Project Team: Eva Josefsen, Else Grete Broderstad, Hans-Kristian Hernes, Kjell Ole Kjærland Olsen, Stein Roar Mathisen, Elin Skaar
Timeframe: 01/01/2020 - 01/12/2023
This project will study how Norway – a well-established democratic welfare state – attempts to settle the negative effects of long-lasting policies of assimilation and discrimination against indigenous and minority groups through the establishment of a formal truth and reconciliation commission. How and in what ways will the Norwegian Truth and Reconciliation Commission (TRC) – established by the Norwegian Parliament in 2018 – lay the foundations for truth and reconciliation between the Sami and the Kven/Norwegian Finns on the one hand, and these groups and the majority population on the other? The project will address this overarching question from three different perspectives that roughly coincide with three stages of the TRC’s work: (1) its origins, (2) its operations, and (3) its report and recommendations.
Historically speaking, the more than 70 truth commissions established world-wide since the early 1980s have been institutional responses to atrocities committed by non-democratic regimes, typically during military dictatorships, armed civil conflict, or apartheid. Truth commissions have recently turned into a tool for also addressing historical wrongs and laying the basis for reconciliation in mature democratic states.
This new project will examine how the Norwegian Truth and Reconciliation Commission (TRC) established by the Norwegian Parliament in 2018, interprets and implements its mandate. In short, the project will (1) analyse the background to the TRC’s establishment; (2) follow the process of the TRC as it unfolds, analysing the interactions between the TRC and interest groups/the majority population; (3) analyse the TCR’s final report and recommendations, and provide an assessment of whether expectations to the TCR’s work have been met.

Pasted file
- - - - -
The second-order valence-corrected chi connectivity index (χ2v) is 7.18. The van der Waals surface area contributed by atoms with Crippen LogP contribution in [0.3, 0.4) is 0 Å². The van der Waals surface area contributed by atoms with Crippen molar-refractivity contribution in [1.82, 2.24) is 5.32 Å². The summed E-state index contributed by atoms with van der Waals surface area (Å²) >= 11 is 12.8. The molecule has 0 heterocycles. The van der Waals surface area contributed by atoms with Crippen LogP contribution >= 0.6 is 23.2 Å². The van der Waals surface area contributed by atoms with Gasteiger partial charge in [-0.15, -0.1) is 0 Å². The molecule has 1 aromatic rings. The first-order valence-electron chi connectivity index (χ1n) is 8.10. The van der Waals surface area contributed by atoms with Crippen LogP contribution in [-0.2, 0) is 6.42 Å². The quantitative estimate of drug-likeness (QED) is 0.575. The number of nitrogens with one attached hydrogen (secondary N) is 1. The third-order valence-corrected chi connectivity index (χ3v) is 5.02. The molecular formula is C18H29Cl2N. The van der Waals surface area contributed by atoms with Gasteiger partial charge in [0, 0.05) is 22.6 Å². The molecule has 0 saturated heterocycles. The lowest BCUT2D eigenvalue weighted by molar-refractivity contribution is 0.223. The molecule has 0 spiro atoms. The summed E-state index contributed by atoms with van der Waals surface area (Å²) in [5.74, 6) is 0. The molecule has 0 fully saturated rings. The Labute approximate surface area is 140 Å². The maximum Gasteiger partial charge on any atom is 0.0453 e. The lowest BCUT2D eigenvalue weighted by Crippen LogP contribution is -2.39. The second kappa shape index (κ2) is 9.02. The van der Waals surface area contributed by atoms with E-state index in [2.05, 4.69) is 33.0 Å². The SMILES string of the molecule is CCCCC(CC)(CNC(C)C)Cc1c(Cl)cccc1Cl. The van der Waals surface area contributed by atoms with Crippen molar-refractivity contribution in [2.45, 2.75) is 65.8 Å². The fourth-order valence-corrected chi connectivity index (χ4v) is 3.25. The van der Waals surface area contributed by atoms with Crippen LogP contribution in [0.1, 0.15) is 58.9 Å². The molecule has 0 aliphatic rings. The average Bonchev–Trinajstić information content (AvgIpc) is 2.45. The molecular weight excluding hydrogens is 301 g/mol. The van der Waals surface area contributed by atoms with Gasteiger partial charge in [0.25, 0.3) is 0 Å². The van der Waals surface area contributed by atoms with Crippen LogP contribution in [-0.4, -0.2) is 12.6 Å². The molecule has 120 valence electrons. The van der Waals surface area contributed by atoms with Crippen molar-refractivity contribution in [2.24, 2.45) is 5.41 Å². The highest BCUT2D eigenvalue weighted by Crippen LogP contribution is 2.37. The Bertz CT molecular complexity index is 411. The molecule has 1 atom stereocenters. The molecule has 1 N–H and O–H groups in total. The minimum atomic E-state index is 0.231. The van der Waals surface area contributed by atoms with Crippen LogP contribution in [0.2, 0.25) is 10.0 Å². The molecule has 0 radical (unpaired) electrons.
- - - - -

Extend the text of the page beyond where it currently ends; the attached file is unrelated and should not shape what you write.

As a starting point, the project will provide a thorough historical analysis of the assimilation policy within a welfare state framing. This includes identifying dominant understandings of the government’s Norwegianization policy, as well as mapping different perceptions of its implications. This will form the basis for the research on the commission’s activities, priorities, efficiency, and perceived legitimacy. The project will use different methods, including desk studies, media analysis, interviews, surveys, and participation at open hearings and meetings organized by the truth commission
The project will generate new knowledge on how mature democracies that that have historically pursued an aggressive assimilation policy towards minority groups can organize and implement a restorative process to foster reconciliation between the state, the majority population and indigenous/minority groups. The project will build on previous research and draw on experiences from truth and reconciliation efforts in other welfare states, such as Canada, Greenland, and Australia.
The research is a collaboration between the University of Tromsø – The Arctic University of Norway and Chr. Michelsen Institute, who collectively have broad research expertise on Sami and Kven/Norwegian-Finnish relations nationally, and on reconciliation commissions internationally.
Project team: Eva Josefsen (PI), Else Grete Broderstad, Hans-Kristian Hernes, Kjell Ole Kjærland Olsen, Stein Roar Mathisen (all at the UiT – The Arctic University of Norway) and Elin Skaar (CMI).
Advisory board: Veli-Pekka Lehtola, Ronald Niezen, Joanna Quinn, Alejandro Fuentes, Mia Krogh, and Birgitta Fossum.
Norwegian Research Council, SAMISK FORSKNING, 2020 – 2023.